Sandra L. Kurtzig (Kenandy) in “The Corner Office”

Adam Bryant conducts interviews of senior-level executives that appear in his “Corner Office” column each week in the SundayBusiness section of The New York Times. Here are a few insights provided during an interview of Sandra L. Kurtzig, chairwoman and C.E.O. of Kenandy, a software management firm based in Redwood City, California. She says young companies are tempted to enter partnerships that look attractive but aren’t right for them. “Don’t Chase Everything That Shines.”

To read the complete interview as well as Bryant’s interviews of other executives, please click here.

Photo credit: Peter DaSilva for The New York Times

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Tell me about your approach to leadership.

Kurtzig: I think that one of the most important things in working with anybody, whether you’re the boss or the person being managed, is that you have to have mutual respect. I’ve always been very open and down to earth. I’ve never taken myself very seriously. I show self-confidence, and I think that if you don’t show self-confidence, no one is going to buy from you and no one’s going to want to work with you.

I’m transparent, and I ask people on a regular basis what they like about their job and what they don’t like about their job. What can we be doing better? In your previous job, how did you do it? What worked better and what worked worse than what we are doing now? I’m constantly asking people for their opinions.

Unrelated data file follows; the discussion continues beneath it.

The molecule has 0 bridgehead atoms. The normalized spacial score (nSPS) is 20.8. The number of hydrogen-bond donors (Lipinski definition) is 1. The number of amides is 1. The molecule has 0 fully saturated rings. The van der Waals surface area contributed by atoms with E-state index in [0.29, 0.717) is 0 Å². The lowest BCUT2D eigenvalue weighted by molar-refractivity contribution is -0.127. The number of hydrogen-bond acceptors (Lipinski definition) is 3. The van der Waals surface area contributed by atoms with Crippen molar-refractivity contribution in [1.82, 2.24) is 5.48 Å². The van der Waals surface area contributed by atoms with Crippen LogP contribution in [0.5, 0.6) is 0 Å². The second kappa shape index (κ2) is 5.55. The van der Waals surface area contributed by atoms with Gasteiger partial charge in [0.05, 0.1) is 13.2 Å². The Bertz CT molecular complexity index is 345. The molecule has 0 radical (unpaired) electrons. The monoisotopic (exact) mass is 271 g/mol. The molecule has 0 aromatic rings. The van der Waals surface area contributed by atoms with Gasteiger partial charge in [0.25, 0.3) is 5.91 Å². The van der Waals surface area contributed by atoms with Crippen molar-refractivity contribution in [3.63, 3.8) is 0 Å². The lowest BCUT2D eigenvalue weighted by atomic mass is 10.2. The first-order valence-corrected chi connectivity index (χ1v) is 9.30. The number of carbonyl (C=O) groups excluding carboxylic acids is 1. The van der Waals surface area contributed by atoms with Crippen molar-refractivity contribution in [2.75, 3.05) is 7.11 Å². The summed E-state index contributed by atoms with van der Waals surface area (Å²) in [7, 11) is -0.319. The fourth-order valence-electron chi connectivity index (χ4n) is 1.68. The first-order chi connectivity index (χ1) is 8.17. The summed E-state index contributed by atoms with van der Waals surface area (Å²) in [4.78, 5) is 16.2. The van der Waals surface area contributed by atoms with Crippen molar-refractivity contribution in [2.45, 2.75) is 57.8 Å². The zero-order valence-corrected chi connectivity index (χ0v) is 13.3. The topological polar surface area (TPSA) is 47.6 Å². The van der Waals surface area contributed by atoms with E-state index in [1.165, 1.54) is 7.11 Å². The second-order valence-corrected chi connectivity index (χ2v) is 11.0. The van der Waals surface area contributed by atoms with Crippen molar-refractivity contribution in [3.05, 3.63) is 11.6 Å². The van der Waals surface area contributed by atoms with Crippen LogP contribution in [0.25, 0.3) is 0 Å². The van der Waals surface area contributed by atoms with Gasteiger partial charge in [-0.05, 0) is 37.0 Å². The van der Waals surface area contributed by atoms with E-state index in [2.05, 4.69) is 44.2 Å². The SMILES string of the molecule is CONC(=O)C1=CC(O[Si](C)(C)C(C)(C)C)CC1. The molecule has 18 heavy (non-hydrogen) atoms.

A key thing is surrounding myself with people that, No. 1, I respect, and No. 2, I like. Then I ask their opinions and really listen to them. Two-way conversations are an important ingredient for building a company. Nowadays, I hear that so many younger people who are starting companies are so used to working on the Internet that they tend to send only e-mails and communicate with their screens more than they communicate with people around them. You need to interact with people and not just your computers.

Bryant: How has your leadership style evolved over time?

Kurtzig: I’m more self-confident now, and I make decisions faster. I know what information I need because I’ve been there, done that before. I’m also more willing to change the decisions and modify them so that we get to the end faster.

I don’t run after “shiny objects.” That’s a mistake that a lot of people make in running a company, especially in starting one. They tend to get a lot of opportunities from people who want to partner with them. And these are just shiny objects, because there are very few partners that end up being right for your company. So I’m much more selective. If I hear something, I’m very quick to think, ‘Hey, that’s a shiny object; let’s get back to work.’ I think that’s what’s so distracting to a lot of companies — they see a big customer or some other distraction, and they spend too much time on it and they lose their way.

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Adam Bryant, deputy national editor of The New York Times, oversees coverage of education issues, military affairs, law, and works with reporters in many of the Times‘ domestic bureaus. He also conducts interviews with CEOs and other leaders for Corner Office, a weekly feature in the SundayBusiness section and on that he started in March 2009. In his book, The Corner Office: Indispensable and Unexpected Lessons from CEOs on How to Lead and Succeed, (Times Books), he analyzes the broader lessons that emerge from his interviews with more than 70 leaders. To read an excerpt, please click here. To contact him, please click here.

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